Safe Prescribing

The opioid epidemic began with the over-prescribing of opioids promised to alleviate pain. When patients come to the ED for pain, it is an opportunity to change the trajectory of a patient’s pain management plan and ensure the least harmful and most clinically appropriate therapy is provided by the care team. If an opioid is the most appropriate therapy for the patient’s condition, it is imperative to provide patient education about safe use of opioids not only to the patient, but to family accompanying the patient.     

Key Takeaways for the ED

  1. Develop a framework for safe prescribing practices using the NC Guidelines for Opioid Management in Emergency Departments , developed by the North Carolina Healthcare Association (NCHA) and the North Carolina Chapter of the American College of Emergency Physicians (NCCEP).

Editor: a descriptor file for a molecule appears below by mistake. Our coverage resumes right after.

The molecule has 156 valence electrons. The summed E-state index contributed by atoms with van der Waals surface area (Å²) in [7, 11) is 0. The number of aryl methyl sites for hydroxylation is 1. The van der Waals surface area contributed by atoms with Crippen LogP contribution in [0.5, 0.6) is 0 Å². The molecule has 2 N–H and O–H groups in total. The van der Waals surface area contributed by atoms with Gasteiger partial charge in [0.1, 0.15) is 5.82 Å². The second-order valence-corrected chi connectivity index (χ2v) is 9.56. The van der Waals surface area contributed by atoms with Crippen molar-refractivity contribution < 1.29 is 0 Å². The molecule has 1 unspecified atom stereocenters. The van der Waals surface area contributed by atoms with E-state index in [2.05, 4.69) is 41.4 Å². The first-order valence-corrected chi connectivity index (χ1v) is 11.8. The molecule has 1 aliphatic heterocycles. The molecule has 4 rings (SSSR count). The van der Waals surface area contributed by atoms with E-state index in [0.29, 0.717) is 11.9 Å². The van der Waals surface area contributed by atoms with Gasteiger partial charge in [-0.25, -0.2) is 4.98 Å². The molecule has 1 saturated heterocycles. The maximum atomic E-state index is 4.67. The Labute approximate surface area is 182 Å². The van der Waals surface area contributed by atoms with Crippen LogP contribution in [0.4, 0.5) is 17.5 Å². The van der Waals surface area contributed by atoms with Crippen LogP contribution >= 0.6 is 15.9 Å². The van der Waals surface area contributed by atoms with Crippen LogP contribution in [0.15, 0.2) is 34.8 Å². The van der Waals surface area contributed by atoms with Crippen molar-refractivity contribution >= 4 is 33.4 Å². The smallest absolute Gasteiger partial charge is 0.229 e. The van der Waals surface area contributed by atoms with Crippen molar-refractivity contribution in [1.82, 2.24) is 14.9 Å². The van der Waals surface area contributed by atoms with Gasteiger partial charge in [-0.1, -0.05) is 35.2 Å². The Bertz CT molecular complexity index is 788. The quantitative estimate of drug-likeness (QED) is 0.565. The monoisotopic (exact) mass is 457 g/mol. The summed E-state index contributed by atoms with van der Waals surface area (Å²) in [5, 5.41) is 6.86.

2. Convene a multidisciplinary team from the hospital (including risk management) to ensure a comprehensive strategy.
  3. Use existing, standing meetings to highlight safe prescribing practices. Be sure to plan how this information will be communicated to any locum tenens within the ED. 
  4. Institutionalize safe prescribing practices through formal policies and procedures within your ED in order to sustain true lasting culture change. Examples include updating EMR defaults and order sets.
  5. Hospital-specific opioid safety committees are integral to monitoring and improving workflows, policies, and communication about opioid-related activities in your hospital. A member from the ED should be part of the committee, as they are a vital part of the safe prescribing strategy.  

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